As we stand on the threshold of 2024, the crystal balls are out in force, and the PR world is awash with predictions. It’s that time of the year when everyone, from the office intern to the seasoned analyst, turns into a soothsayer. Some will say it’s an exercise in futility, but let’s face it, who doesn’t enjoy a good old-fashioned glimpse into the future?
Yet, amidst the sea of prophecies, PR Agency One’s predictions stand apart — not just for their uncanny knack of being right more often than not, but for their blend of insight, experience, and, dare we say, a dash of panache. We navigate through the predictable ‘unpredictables’, bypass the ‘next big things’ that never were, and leapfrog over the hype to deliver a set of predictions that might just be worth jotting down.
Before you dismiss this as another banal bandwagon of predictions, consider this: In a world where the only constant is change, and the rate of that change is accelerating, not looking ahead is akin to steering a ship with your eyes closed. So, with one eye on the rear-view mirror and one on the road ahead, let’s embark on a journey through the possible, the plausible, and the potential surprises that 2024 holds for PR and social media. Buckle up; it’s going to be an enlightening ride.
- Media relations gets even harder – As journalist numbers decline and AI-generated PR spam increases, only savvy PR professionals with strong relationships will achieve media cut-through.
- Ease of International Campaigns – With advancements in technology and a robust media sector, it has never been easier to conduct international campaigns from blighty. The UK’s advantageous timezone, the prevalence of the English language, and a healthy media environment are expected to contribute to the continued growth of our international client work delivered via One Network in 2024.
- FAKE NEWS! And more fakes – The proliferation of fake news, fuelled by AI and deepfake technology, will likely lead to the need for authenticated social communications and robust fact-checking services.
- Technology will drive innovation in PR – Artificial intelligence, the expansion of 5G networks, and quantum computing breakthroughs are expected to substantially drive productivity and growth. Also will the next Iphone have a new AI driven version of Siri that actually works? I bloody hope so. Did I mention our Tech PR team?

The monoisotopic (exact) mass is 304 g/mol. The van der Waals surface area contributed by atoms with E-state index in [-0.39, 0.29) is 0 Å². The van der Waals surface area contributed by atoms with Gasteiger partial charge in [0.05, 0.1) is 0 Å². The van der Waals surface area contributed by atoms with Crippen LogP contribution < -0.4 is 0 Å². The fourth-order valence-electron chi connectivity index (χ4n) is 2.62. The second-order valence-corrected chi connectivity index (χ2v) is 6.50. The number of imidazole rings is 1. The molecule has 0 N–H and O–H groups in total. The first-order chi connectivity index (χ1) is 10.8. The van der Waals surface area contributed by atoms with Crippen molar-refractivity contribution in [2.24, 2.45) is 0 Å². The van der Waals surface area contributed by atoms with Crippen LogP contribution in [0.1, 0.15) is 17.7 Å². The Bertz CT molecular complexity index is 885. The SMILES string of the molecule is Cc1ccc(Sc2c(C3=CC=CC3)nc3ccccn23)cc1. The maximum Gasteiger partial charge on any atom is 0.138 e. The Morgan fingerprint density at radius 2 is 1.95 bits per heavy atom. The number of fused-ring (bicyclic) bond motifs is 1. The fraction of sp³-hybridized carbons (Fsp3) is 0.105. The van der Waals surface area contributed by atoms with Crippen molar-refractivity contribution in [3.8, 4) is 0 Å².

- Healthcare innovation with an NHS in crisis – Private healthcare will continue to innovate and compete, requiring creative PR and social campaigns as the NHS faces challenges. And will the government make it even easier to prescribe medical cannabis? We hope so.
- Retailers face a bumpy bounce back – After a difficult January with potential insolvencies, retail growth is predicted, with e-commerce leading the charge as economic conditions improve, calling for effective PR.
- Sustainable and ESG Focus – Despite criticisms of dodgy greenwashing, the fundamental drive for businesses to adopt responsible practices will intensify, necessitating a greater focus on sustainability and ESG in PR and social strategies. Everyone needs to be better at taking it seriously.
- Financial services reinvigoration – Fintech, after enduring a rough year, is expected to see renewed growth with lower interest rates, leading to more funding, great customer acquisition, along with innovation in financial advice and personal finance products.
- Workplace shifts – The hybrid work model is here to stay, but there will be a trend towards more frequent in-office work, reaffirming the value of face-to-face meetings and events. Face to face meetings might take more time but they are much better at building relationships and creativity.
- Data security escalation – In light of the growing threat posed by AI and deepfake technologies, data privacy laws and cybersecurity measures will become increasingly important for companies to protect customer information. The amount of spam and attempts to steal your life savings are going to cause problems.
- Frugal consumer behaviours – Brands will face the challenge of engaging consumers who have learned to save and live more frugally, which may result in a continued tight hold on spending. People take time to unlearn frugal behaviours as they get used to living with less.
- Global uncertainty – The geopolitical landscape, including the situation in the Middle East, Ukraine and the outcome of the US election, will have significant implications for the global economy and European countries.